Woodworker Peter Parfitt Finds Satisfaction in Helping Others
When renowned woodworker Peter Parfitt was six growing up in Bournemouth, an English coastal town, his father gave him a piece of 2×4, a 4” nail, and an old hammer. With that he fashioned a pretend radio . . . beginning a lifelong passion for woodworking.
Though his father was a part-time carpenter who gave his son access to his small workshop, Parfitt’s journey to woodworking fame didn’t take him on a straight path.
“Initially, I didn’t follow a career in woodworking. I was a career soldier,” he confides.
Nonetheless, woodworking was in Parfitt’s blood. So, despite his soldiering, he took every opportunity to develop his love of woodworking.
He shared that love by teaching woodworking to the soldiers and their dependents.
He also crafted dozens of jewelry and sewing boxes, letter racks, walking sticks, napkin rings, and other items to raise money for charity, which helped improve and broaden his own skills. He even made and hand-delivered an old-fashioned curved signature blotter to the British Prime Minister at his 10 Downing Street residence.
After retiring from the military, Parfitt decided to dedicate his life to woodworking . . . and to helping others savor the joy of making beautiful things with their hands.
“Nothing gives me more satisfaction than encouraging people to take it up either as a hobby or as a profession,” he says.
New Brit Workshop
His desire to introduce others to this noble endeavor led Parfitt to create New Brit Workshop, a YouTube channel designed to help woodworkers by providing them with product reviews, project ideas, and woodworking techniques. With more than 21,000 subscribers, he tries to publish at least one product review video a month.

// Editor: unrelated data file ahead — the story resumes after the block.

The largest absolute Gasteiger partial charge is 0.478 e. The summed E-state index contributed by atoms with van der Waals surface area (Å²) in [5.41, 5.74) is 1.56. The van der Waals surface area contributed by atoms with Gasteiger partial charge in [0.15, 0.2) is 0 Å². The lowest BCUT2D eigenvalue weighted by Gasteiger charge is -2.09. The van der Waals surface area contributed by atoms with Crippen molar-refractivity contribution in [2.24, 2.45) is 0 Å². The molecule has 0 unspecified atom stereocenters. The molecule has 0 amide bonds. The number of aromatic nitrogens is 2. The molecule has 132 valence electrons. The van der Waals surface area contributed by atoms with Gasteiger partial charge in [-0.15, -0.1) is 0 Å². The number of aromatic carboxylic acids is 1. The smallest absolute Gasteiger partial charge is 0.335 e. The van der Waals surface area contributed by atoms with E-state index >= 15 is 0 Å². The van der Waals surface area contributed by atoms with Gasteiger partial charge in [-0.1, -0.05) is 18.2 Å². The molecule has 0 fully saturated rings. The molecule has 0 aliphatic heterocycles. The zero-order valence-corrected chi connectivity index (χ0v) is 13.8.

Parfitt prides himself on answering every subscriber query and acknowledging every comment placed on his channel.
“If I can provide help, I will. If not, I say so and try and point the person in the right direction.
“Some people find this hard to believe, but I have a ‘Golden Rule’ that will never be broken. I only produce videos about products that I am prepared to recommend to my very best friend,” he explains.
One product review that drew much attention focused on moisture meters.
“I had started a series of special projects using American walnut and decided to take extra steps to check the moisture content of the sawn timber. This coincided with several requests from my YouTube subscribers asking about moisture levels in wood,” he says.
Since he had never owned a moisture meter, he spent several weeks researching and testing various products. From among all the meters researched, the Wagner Meters MMC220 came out on top.
“I recommended it for several reasons. It’s a non-invasive pinless meter, so it won’t pierce or damage your wood to get a reading. This is critical when working with expensive wood.
“It’s also accurate and works fast, allowing me to check large batches of wood in just seconds. And, it comes with material settings for many tropical, softwood, and hardwood species, so it’s easy to select the species of wood you want to check,” he explains.
Parfitt admits that some of his earlier projects suffered when he didn’t take into account moisture measurement. He tried drying the wood, but this process wasn’t scientific and rather hit-and-miss.
“I now much prefer the accuracy of a good moisture meter,” he declares.
“I don’t see the point of spending many hours working on an item only to find it ruined a few weeks or months after completion. Sometimes it may be possible to correct the damage done by wood movement, like a small split or crack, but a twisted and distorted board can be very difficult to rectify.”
Advice for Woodworkers
Parfitt is a stickler for quality. He advises hobbyists or anyone getting started in woodworking to buy the best tools they can afford.
“And buy the best materials within your budget – whether it’s a stock of wood or fixtures and fittings like hinges and handles. They can make a huge difference to the look and feel of your work, so don’t take shortcuts.
“If you’re producing commercial work, then your reputation will stand on the quality of the products you make.”
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